Happy Boxing Day!
Never heard of it, you say? The origins of the holiday and its name are a vague, but several websites I looked at indicate that it began in England sometime in the Middle Ages. In the countries (most of which are or were part of the UK) where it’s celebrated, it’s a “bank holiday” – a day when banks, government offices and the postal service are closed.
Some historians believe the holiday developed because servants were required to work on Christmas Day, but given the following day off and presented with gifts [boxes]. Others think it started because the alms boxes in churches were opened and the contents distributed to the poor. Regardless of how the day started, over the years it has developed into a time of charity, a time when service and tradespeople are typically given tips and bonuses for their work during the past year. It has been expanded to include giving to non-profit and needy organizations.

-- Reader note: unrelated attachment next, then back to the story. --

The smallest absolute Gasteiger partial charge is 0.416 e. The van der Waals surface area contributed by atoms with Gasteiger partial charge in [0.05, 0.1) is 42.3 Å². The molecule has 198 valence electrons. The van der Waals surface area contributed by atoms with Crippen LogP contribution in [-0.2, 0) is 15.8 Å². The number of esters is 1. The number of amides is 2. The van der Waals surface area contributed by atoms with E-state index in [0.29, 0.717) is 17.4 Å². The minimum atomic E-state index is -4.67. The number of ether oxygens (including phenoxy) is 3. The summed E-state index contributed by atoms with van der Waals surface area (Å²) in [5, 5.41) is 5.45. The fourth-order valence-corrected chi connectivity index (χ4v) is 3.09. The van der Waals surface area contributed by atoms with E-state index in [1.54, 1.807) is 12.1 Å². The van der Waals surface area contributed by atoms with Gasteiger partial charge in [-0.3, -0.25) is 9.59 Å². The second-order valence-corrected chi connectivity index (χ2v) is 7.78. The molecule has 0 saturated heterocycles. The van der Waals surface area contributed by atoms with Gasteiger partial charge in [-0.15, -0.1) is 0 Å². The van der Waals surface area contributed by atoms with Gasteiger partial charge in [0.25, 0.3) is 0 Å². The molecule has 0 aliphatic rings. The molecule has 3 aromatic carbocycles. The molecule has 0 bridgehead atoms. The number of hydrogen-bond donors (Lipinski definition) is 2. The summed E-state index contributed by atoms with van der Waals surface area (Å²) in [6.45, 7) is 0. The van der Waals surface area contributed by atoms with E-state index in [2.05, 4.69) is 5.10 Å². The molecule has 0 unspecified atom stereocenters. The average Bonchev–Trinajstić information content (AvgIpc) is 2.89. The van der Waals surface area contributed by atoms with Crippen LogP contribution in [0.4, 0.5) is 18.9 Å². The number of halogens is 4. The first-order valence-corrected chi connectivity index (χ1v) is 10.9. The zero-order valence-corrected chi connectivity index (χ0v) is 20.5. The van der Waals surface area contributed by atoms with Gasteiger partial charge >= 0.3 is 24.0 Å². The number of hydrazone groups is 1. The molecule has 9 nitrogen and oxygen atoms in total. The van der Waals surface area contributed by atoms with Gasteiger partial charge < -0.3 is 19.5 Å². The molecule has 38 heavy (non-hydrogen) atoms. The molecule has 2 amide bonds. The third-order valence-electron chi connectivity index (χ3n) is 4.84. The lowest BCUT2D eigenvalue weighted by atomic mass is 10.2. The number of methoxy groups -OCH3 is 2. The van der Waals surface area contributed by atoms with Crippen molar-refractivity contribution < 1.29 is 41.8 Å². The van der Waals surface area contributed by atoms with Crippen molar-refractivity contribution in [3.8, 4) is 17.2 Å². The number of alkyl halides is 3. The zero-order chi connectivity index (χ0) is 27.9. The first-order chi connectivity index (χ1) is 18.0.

When I decided to blog about Boxing Day I recalled an episode of the TV show M*A*S*H during which the 4077 gives medical treatment to a British regiment who talk about the tradition of enlisted personnel and officers trading places on Boxing Day. I did quite a bit of research but found only two references to this custom. The first was in a blog by a man who tells a story about his son’s army regiment participating in the tradition, and the other is an episode of The Nanny during which Mr. Sheffield refers to the custom and suggests that he and Niles switch roles.
The lack of evidence makes me wonder just how “traditional” this tradition is. What do you know about Boxing Day? Do you have traditions of your own?